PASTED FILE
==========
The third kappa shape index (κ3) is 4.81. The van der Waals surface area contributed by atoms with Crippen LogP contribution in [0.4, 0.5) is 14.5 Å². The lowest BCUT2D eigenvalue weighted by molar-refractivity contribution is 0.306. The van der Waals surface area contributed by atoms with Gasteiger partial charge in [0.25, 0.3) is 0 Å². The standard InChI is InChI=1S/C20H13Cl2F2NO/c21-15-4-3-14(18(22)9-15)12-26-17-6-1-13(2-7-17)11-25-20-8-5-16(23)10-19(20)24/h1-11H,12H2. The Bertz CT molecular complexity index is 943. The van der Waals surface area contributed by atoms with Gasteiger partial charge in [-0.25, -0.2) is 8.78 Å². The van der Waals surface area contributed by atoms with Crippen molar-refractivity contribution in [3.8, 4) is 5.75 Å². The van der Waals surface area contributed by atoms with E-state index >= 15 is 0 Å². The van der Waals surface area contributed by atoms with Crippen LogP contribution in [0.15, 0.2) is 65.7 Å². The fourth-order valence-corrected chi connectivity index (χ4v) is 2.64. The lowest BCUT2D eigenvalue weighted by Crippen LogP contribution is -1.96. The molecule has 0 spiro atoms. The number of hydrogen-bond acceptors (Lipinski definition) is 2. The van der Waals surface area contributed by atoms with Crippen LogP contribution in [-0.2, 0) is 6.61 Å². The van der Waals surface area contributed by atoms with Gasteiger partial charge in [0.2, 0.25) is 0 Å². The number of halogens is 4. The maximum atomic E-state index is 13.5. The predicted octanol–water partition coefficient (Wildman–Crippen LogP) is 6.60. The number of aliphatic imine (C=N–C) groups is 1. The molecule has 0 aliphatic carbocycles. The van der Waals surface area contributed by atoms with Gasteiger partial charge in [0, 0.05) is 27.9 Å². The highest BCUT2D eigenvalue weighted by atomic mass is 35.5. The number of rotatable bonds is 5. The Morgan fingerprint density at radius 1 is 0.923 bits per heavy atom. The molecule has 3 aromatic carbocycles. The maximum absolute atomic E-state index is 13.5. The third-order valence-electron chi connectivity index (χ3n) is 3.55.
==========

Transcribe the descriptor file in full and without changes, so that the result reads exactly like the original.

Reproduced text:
The third kappa shape index (κ3) is 4.81. The van der Waals surface area contributed by atoms with Crippen LogP contribution in [0.4, 0.5) is 14.5 Å². The lowest BCUT2D eigenvalue weighted by molar-refractivity contribution is 0.306. The van der Waals surface area contributed by atoms with Gasteiger partial charge in [0.25, 0.3) is 0 Å². The standard InChI is InChI=1S/C20H13Cl2F2NO/c21-15-4-3-14(18(22)9-15)12-26-17-6-1-13(2-7-17)11-25-20-8-5-16(23)10-19(20)24/h1-11H,12H2. The Bertz CT molecular complexity index is 943. The van der Waals surface area contributed by atoms with Gasteiger partial charge in [-0.25, -0.2) is 8.78 Å². The van der Waals surface area contributed by atoms with Crippen molar-refractivity contribution in [3.8, 4) is 5.75 Å². The van der Waals surface area contributed by atoms with E-state index >= 15 is 0 Å². The van der Waals surface area contributed by atoms with Crippen LogP contribution in [0.15, 0.2) is 65.7 Å². The fourth-order valence-corrected chi connectivity index (χ4v) is 2.64. The lowest BCUT2D eigenvalue weighted by Crippen LogP contribution is -1.96. The molecule has 0 spiro atoms. The number of hydrogen-bond acceptors (Lipinski definition) is 2. The van der Waals surface area contributed by atoms with Crippen LogP contribution in [-0.2, 0) is 6.61 Å². The van der Waals surface area contributed by atoms with Gasteiger partial charge in [0.2, 0.25) is 0 Å². The number of halogens is 4. The maximum atomic E-state index is 13.5. The predicted octanol–water partition coefficient (Wildman–Crippen LogP) is 6.60. The number of aliphatic imine (C=N–C) groups is 1. The molecule has 0 aliphatic carbocycles. The van der Waals surface area contributed by atoms with Gasteiger partial charge in [0, 0.05) is 27.9 Å². The highest BCUT2D eigenvalue weighted by atomic mass is 35.5. The number of rotatable bonds is 5. The Morgan fingerprint density at radius 1 is 0.923 bits per heavy atom. The molecule has 3 aromatic carbocycles. The maximum absolute atomic E-state index is 13.5. The third-order valence-electron chi connectivity index (χ3n) is 3.55.